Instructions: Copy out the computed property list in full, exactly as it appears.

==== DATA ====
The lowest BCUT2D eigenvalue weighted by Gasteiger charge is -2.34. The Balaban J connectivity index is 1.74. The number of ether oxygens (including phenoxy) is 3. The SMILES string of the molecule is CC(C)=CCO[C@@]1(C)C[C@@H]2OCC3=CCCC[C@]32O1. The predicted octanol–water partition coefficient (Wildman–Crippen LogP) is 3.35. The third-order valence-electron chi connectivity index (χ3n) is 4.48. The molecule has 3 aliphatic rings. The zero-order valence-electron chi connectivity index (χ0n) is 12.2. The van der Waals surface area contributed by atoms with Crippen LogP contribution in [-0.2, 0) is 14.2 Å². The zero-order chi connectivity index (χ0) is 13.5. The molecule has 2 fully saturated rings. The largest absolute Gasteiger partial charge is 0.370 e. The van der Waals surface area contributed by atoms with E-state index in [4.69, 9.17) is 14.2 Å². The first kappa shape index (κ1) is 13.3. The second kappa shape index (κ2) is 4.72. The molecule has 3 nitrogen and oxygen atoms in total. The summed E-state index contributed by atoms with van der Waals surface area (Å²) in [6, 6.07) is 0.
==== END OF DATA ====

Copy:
The lowest BCUT2D eigenvalue weighted by Gasteiger charge is -2.34. The Balaban J connectivity index is 1.74. The number of ether oxygens (including phenoxy) is 3. The SMILES string of the molecule is CC(C)=CCO[C@@]1(C)C[C@@H]2OCC3=CCCC[C@]32O1. The predicted octanol–water partition coefficient (Wildman–Crippen LogP) is 3.35. The third-order valence-electron chi connectivity index (χ3n) is 4.48. The molecule has 3 aliphatic rings. The zero-order valence-electron chi connectivity index (χ0n) is 12.2. The van der Waals surface area contributed by atoms with Crippen LogP contribution in [-0.2, 0) is 14.2 Å². The zero-order chi connectivity index (χ0) is 13.5. The molecule has 2 fully saturated rings. The largest absolute Gasteiger partial charge is 0.370 e. The van der Waals surface area contributed by atoms with E-state index in [4.69, 9.17) is 14.2 Å². The first kappa shape index (κ1) is 13.3. The second kappa shape index (κ2) is 4.72. The molecule has 3 nitrogen and oxygen atoms in total. The summed E-state index contributed by atoms with van der Waals surface area (Å²) in [6, 6.07) is 0.